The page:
This is not a jaw-dropping phone that will shock the world.
If you were one of the people who thought that when Nokia launches its first flagship Android smartphone, they would remind the world why they were the best all those years ago. That they would spank the likes of Samsung and Apple, then I’d hate to be the one to break it to you but the Nokia 8 is not that phone.
Instead, the Nokia 8 is quite the opposite of a flashy flagship.
Don’t get me wrong, there is strength in just being a no-nonsense good smartphone. Phones like these tend to be reliable devices that you can count on to get the fundamentals right. However, after the two weeks I spent with Nokia’s brand new flagship smartphone, I don’t think Nokia even got “reliable” right yet.
+ Slick stock Android
– Below average battery life
[nextpage title=”It could have been so much better”]
Going into this review, I wanted the Nokia 8 to be good — great, even. Words like “stock Android”, “software updates”, and descriptions of impeccable build quality played like music to my ears. Then came the price tag, which turned out to be the most incredible thing about this smartphone. I was pumped. If Nokia nailed the fundamentals, its combination of a killer price and stock Android would be enough to rival even the Xiaomi Mi 6 when it comes to value.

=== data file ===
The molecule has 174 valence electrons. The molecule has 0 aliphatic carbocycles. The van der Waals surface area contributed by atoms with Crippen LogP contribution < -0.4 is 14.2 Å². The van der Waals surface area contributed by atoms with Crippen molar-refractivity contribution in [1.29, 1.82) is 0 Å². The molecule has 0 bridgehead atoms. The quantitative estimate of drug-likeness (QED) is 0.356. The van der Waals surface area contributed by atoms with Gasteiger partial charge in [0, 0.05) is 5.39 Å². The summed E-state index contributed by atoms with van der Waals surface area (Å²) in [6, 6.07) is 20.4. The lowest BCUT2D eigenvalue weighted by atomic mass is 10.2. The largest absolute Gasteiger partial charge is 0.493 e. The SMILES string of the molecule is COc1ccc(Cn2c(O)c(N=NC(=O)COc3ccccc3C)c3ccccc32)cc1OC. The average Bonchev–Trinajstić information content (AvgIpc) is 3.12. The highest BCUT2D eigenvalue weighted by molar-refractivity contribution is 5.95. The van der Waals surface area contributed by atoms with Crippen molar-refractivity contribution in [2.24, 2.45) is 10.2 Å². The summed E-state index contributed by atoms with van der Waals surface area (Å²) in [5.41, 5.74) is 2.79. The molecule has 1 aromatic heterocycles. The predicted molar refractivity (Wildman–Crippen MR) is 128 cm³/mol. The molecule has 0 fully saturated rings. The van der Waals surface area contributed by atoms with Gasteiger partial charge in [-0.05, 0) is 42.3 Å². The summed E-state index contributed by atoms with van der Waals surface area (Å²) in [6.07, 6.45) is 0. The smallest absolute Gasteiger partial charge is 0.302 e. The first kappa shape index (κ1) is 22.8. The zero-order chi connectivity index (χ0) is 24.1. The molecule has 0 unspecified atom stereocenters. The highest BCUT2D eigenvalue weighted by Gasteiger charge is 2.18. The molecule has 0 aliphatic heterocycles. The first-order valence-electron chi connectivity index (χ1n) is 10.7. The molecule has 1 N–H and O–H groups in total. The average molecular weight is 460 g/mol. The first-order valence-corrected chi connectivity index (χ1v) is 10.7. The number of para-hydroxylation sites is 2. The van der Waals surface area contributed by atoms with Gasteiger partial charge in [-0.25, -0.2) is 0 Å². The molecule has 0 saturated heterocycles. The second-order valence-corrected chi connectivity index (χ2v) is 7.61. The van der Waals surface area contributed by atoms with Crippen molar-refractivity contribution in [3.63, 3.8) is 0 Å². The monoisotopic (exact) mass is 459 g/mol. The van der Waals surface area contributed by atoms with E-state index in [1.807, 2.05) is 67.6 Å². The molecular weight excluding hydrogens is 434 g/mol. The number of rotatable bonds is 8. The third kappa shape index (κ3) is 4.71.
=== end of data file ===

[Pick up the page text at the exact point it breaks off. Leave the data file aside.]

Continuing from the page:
But alas, when a good thing is hyped up to be something great, all you’re often left with is disappointment. And with the Nokia 8, some might wonder if it can even live up to being “good”.
In my books, being good — barring a few exceptional cases — often shares a lot of characteristics with being reliable. After all, what’s there to hate about something reliable? Reliability in performance, for example, ensures that your phone is always doing what you need it to do when you need it to.
For the most part, the Nokia 8 meets this criterion easily. It’s packing a Snapdragon 835 processor with 4GB of RAM and 64GB of internal storage — kind of like the type of specs you’d find on a Samsung Galaxy S8. When used to power the stock Android UI that lives in Nokia’s flagship, things are very buttery.
And with Nokia’s Android UI, it’s about as plain as it gets. This is great because it makes software updates easy, and HMD Global (the company that owns Nokia’s brand) is committed to Android updates on the Nokia 8, most recently Android P. However, this pureness may take some getting used to if you’re someone who’s coming from a heavily skinned version of Android like Xiaomi’s MIUI or Samsung’s TouchWiz.